Yankees History, July 20, 1965: Mel Stottlemyre hits inside-the-park grand slam against Red Sox



The designated hitter has distinguished the American League from the National League for as long as many current baseball fans (Gen Xers, Millennials and younger) can remember.  As such, today, it’s nearly unheard of for a pitcher to hit a home run, or to put up numbers on the offensive side with any regularity.  Those numbers sometimes come from the National League, and even on that side of MLB, it’s a rarity to see.  Generally, the pitcher isn’t going to be the player to make the big hit of the game.
Photo Credit: The Spokesman Review


However, pitchers playing the offensive side were more common “back in the day,” as the designated hitter didn’t exist until 1973.  It also started as an experiment that was only supposed to last three years, but ended up becoming adopted by MLB as part of the rules. However, even prior to the debut of the DH, league officials argued for a DH as early as 1906 due to the fact that pitchers, and pinch-hitters brought into the lineup to bat for the pitcher, just weren’t effective offensively.

There were a few exceptions, of course; most notably Babe Ruth, who carried a career 2.28 ERA and won the most games of any left-handed pitcher in MLB from 1915-1917, from the pitching side.  He managed to couple that pitching performance with offensive stats that are the stuff of legends; he hit .342 lifetime, with, of course, 746 career home runs. 

But another exception came on July 20, 1965, when the Yankees’ own Mel Stottlemyre gave fans a hit that led to the exceptional legacy that us fans have come to get kind of emotional over. While inside the park home runs were more common in 1965 than they are today due to the overall decreased size of today’s ballparks, this moment was, as they say, “for the books.”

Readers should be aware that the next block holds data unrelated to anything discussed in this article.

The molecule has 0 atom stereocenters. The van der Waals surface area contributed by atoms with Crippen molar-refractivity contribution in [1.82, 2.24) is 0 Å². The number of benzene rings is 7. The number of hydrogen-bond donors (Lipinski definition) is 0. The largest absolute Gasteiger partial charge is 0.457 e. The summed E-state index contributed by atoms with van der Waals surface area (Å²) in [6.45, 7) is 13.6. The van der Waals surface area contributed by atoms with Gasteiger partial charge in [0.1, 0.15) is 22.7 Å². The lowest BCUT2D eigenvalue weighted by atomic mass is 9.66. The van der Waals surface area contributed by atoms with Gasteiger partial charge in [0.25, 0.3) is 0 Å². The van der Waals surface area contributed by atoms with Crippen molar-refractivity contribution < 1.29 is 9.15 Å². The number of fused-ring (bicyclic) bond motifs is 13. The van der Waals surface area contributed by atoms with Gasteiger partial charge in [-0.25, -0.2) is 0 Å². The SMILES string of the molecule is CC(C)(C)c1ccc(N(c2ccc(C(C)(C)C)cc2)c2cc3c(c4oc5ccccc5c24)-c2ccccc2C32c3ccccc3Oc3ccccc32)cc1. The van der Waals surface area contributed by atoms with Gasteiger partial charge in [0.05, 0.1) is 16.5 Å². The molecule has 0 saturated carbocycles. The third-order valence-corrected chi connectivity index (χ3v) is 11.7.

Stottlemyre hit an inside-the-park grand slam against the Yanks’ most hated division rivals: the Boston Red Sox. 

Clearly, Stottlemyre was known for his pitching; were he not, he probably wouldn’t have worked as the Yankees’ pitching coach for as long as he did.  He carries a 2.97 lifetime ERA, with 1,297 strikeouts and 2,661.1 IP.  His career record comes in at 164-139.

Stottlemyre was not well-known for his hitting -- a fact which makes this moment even more memorable.  His lifetime batting average was only .160, with seven home runs, 57 RBIs and just 120 hits.  Of course, these stats do not take into account how many times a pinch hitter was placed in the lineup in Stottlemyre’s place, or the fact that as a pitcher, Stottlemyre was not a daily player.  But a baseball analyst would not estimate that a clutch grand slam would come from a player with offensive numbers that look like Stottlemyre’s did -- pitcher or not.

The moment came in the fifth inning of play, and eventually helped the Yankees walk away with a 6-3 victory.  Stottlemyre drove in runs from Roger Repoz, Clete Boyer and Joe Pepitone, who were waiting on first, second and third bases, respectively.

“I remember a lot about it,” Stottlemyre told the press.  “It was in [Yankee] Stadium, the ball was hit to left-center field, against Boston, a real hot day in July.  The pitcher was Bill Monbouquette.  Those things you don’t forget.”

No Yankees pitcher since Stottlemyre has hit an inside-the-park grand slam, and unless the Yankees are playing an interleague game and have a little bit of luck, it’s quite possible that fans will never see that feat from a pitcher ever again.

Article by: Mary Grace Donaldson

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